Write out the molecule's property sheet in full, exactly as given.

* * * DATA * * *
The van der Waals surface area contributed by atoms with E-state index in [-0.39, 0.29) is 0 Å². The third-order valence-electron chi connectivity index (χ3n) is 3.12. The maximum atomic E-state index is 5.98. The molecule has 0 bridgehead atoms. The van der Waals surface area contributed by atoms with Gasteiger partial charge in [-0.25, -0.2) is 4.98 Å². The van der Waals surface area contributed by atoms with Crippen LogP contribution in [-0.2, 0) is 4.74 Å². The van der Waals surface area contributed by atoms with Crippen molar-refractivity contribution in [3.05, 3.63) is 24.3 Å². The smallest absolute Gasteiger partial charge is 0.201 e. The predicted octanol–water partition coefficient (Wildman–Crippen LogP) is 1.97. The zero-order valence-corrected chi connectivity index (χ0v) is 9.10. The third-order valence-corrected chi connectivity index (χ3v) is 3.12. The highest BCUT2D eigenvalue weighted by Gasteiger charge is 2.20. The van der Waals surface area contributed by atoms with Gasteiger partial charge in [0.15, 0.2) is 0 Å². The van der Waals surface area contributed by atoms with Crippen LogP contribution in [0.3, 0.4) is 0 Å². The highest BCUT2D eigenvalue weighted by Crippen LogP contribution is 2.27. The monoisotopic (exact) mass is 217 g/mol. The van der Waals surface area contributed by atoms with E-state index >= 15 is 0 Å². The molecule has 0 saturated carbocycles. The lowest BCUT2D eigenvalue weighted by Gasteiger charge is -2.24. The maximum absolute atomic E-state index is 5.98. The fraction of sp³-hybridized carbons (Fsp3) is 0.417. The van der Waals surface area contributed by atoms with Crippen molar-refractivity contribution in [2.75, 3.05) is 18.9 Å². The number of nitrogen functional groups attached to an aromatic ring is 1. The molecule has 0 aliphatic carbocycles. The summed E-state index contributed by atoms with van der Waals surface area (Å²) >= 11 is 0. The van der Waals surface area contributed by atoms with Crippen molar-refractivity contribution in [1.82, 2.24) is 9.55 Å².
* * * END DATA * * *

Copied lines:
The van der Waals surface area contributed by atoms with E-state index in [-0.39, 0.29) is 0 Å². The third-order valence-electron chi connectivity index (χ3n) is 3.12. The maximum atomic E-state index is 5.98. The molecule has 0 bridgehead atoms. The van der Waals surface area contributed by atoms with Gasteiger partial charge in [-0.25, -0.2) is 4.98 Å². The van der Waals surface area contributed by atoms with Crippen LogP contribution in [-0.2, 0) is 4.74 Å². The van der Waals surface area contributed by atoms with Crippen molar-refractivity contribution in [3.05, 3.63) is 24.3 Å². The smallest absolute Gasteiger partial charge is 0.201 e. The predicted octanol–water partition coefficient (Wildman–Crippen LogP) is 1.97. The zero-order valence-corrected chi connectivity index (χ0v) is 9.10. The third-order valence-corrected chi connectivity index (χ3v) is 3.12. The highest BCUT2D eigenvalue weighted by Gasteiger charge is 2.20. The van der Waals surface area contributed by atoms with Gasteiger partial charge in [0.15, 0.2) is 0 Å². The van der Waals surface area contributed by atoms with Crippen LogP contribution in [0.3, 0.4) is 0 Å². The highest BCUT2D eigenvalue weighted by Crippen LogP contribution is 2.27. The monoisotopic (exact) mass is 217 g/mol. The van der Waals surface area contributed by atoms with E-state index >= 15 is 0 Å². The molecule has 0 saturated carbocycles. The lowest BCUT2D eigenvalue weighted by Gasteiger charge is -2.24. The maximum absolute atomic E-state index is 5.98. The fraction of sp³-hybridized carbons (Fsp3) is 0.417. The van der Waals surface area contributed by atoms with Crippen molar-refractivity contribution in [2.75, 3.05) is 18.9 Å². The number of nitrogen functional groups attached to an aromatic ring is 1. The molecule has 0 aliphatic carbocycles. The summed E-state index contributed by atoms with van der Waals surface area (Å²) >= 11 is 0. The van der Waals surface area contributed by atoms with Crippen molar-refractivity contribution in [1.82, 2.24) is 9.55 Å².